Don't hold your breath Drew, same sex marriage is a matter of when, not if
in Utah. The courts ruled that Utah's same sex marriage ban was
unconstitutional. They also granted two stays: 1. on implementing decisions
overturning Utah's ban on gay marriage. 2. on recognition of gay marriages
that took place under the ban. Lawrence ('03) reversed a ruling allowing
states to regulate bedroom activity, "Bowers ('86) was not correct when
it was decided, and it is not correct today." Even if Justice Scalia
wrangles a victory (coalition with Thomas, Alito, Roberts, and Kennedy), it will
likely be reversed within a decade or two as it was in Lawrence. Utah's ban
fundamentally conflicts with the 14th amendment, and in order to fulfill this
anti-gay marriage fantasy in-perpetuity, the court would need to undo Loving v.
Virginia and refined equal protection. Radical elements on this court, led by
Scalia, will do handstands to comply with your wish, but they are fighting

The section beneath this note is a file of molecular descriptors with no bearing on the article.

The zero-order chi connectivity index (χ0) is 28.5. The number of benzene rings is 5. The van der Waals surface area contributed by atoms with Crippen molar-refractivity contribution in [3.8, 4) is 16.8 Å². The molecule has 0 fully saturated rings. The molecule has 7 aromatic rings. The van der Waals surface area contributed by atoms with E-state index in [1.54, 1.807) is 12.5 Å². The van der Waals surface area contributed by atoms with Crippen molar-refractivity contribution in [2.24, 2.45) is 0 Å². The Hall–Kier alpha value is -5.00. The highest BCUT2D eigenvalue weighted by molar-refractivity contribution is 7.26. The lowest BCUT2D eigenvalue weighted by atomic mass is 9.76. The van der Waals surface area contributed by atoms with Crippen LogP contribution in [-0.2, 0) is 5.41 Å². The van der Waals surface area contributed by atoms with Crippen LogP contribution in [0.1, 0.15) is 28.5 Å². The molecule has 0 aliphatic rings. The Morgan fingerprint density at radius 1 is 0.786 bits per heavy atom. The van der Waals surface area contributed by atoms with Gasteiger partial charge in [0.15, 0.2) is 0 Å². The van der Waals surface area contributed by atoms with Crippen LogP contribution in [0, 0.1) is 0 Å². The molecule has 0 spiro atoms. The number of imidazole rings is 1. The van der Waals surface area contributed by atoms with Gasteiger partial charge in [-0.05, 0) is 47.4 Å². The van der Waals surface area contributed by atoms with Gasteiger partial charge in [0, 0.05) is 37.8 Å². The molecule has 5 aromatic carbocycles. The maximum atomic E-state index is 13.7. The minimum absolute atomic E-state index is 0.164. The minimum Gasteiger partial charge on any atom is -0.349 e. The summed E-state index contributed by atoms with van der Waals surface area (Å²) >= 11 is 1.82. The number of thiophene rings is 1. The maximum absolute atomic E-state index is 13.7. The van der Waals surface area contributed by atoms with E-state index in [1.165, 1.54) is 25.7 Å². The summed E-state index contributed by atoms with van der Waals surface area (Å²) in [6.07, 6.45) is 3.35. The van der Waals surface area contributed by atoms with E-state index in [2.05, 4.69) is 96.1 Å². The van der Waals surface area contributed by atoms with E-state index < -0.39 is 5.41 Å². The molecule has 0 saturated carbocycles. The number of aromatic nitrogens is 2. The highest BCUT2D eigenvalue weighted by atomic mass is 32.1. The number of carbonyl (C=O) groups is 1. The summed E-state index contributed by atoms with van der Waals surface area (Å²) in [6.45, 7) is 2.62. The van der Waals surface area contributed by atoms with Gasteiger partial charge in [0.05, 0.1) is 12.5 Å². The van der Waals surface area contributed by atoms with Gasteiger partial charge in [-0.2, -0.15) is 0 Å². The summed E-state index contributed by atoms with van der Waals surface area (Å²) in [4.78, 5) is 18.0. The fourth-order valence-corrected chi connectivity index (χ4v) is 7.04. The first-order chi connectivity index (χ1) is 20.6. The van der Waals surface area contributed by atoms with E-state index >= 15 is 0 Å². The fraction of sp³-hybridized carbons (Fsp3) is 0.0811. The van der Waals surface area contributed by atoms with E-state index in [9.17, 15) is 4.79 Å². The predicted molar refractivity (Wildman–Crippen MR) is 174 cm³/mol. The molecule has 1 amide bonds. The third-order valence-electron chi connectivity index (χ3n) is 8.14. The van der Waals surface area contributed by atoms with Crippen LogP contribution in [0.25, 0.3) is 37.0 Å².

precedent and the tide of history. This argument seem more geared to the
benefits of a theocracy than the need to follow the equal protection provisions
of the 14th amendment.
If your opinion on the matter would carry the majority in a Supreme Court
ruling, how do you reconcile one state allowing same sex marriage and another
not. Aren't states required to recognize legal acts of another? Do you
wish for state A to refuse to recognize state B's acts, in a pique of anger
over SSM? It could happen, you know. Some states are controlled by quite
liberal/progressive governors, legislators and electorates who just might take
that step. Another good argument against this gentleman's